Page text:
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decided: July 24, 1974.


Appeals from the Orders of the Unemployment Compensation Board of Review in cases of In Re: Claims of Lois M. Stryker, No. B-118247 and No. B-118246.


Lois M. Stryker, appellant, for herself.

Sydney Reuben, Assistant Attorney General, with him Israel Packel, Attorney General, for appellee.

Judges Wilkinson, Jr., Mencer and Rogers, sitting as a panel of three. Opinion by Judge Mencer.

Author: Mencer

[ 14 Pa. Commw. Page 430]

This opinion involves two separate appeals by Lois M. Stryker from adverse orders of the Unemployment Compensation Board of Review (Board). We have consolidated them for decision in order to avoid repetition.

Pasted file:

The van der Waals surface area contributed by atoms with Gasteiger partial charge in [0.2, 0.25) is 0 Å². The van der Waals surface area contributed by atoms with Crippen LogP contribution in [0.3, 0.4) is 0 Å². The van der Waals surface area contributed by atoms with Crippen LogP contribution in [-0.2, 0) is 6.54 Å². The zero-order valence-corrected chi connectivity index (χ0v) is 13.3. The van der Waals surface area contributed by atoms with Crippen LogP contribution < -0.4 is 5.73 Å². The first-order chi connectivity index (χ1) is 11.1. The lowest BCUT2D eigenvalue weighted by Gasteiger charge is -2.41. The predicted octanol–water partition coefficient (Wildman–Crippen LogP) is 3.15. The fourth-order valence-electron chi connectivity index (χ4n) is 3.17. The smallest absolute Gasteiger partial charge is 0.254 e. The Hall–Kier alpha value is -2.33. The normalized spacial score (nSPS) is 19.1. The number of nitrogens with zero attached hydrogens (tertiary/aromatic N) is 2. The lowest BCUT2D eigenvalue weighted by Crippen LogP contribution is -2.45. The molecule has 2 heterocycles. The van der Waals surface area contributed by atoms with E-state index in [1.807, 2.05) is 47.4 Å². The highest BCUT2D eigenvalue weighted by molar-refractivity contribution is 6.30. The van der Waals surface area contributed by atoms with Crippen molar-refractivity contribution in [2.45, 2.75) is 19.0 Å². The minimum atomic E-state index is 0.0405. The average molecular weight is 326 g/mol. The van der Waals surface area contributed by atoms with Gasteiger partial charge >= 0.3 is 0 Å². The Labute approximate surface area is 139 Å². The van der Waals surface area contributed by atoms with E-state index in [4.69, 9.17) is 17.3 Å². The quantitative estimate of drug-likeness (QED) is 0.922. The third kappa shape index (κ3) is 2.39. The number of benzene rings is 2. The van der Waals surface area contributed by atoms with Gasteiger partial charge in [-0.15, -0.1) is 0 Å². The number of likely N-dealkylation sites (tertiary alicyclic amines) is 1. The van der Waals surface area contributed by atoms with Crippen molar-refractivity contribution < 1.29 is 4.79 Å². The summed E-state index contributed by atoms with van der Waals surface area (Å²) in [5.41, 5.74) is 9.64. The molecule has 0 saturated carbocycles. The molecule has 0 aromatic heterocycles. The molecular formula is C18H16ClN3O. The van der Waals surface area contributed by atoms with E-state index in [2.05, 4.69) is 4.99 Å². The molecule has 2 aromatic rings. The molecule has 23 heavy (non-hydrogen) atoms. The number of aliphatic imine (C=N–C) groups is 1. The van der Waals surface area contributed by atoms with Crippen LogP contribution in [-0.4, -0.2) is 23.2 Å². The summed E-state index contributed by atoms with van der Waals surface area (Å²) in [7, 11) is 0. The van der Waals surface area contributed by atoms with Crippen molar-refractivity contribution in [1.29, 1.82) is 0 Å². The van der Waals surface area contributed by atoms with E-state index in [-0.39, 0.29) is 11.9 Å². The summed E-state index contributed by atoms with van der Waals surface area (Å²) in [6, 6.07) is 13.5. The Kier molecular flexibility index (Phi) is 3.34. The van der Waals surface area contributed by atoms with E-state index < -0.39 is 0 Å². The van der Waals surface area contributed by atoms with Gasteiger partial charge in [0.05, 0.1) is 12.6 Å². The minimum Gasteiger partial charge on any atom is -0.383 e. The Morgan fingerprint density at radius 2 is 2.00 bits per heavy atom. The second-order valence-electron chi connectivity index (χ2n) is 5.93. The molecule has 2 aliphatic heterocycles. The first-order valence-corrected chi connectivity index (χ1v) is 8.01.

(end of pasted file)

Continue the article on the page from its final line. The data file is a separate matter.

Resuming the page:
Appellant was last employed by Electol, Inc., as an assembler at an hourly rate of $2. On November 21, 1972, her employment was terminated after one week

[ 14 Pa. Commw. Page 431]

    on the job. She then reopened an existing claim for unemployment compensation benefits (originally filed in May of 1972) and was found to be eligible to receive benefits.

Our scope of review in this type of case is confined to questions of law and, absent fraud, a determination as to whether the Board's findings are supported by the evidence. Shira v. Unemployment Compensation Board of Review, 10 Pa. Commonwealth Ct. 457, 310 A.2d 708 (1973).

Appellant first appeals a referee's determination, subsequently affirmed by the Board, that she was ineligible to receive benefits for the work week ending December 7, 1972 because she was not "available for suitable work" at this time, as required by Section 401(d) of the Unemployment Compensation Law.*fn1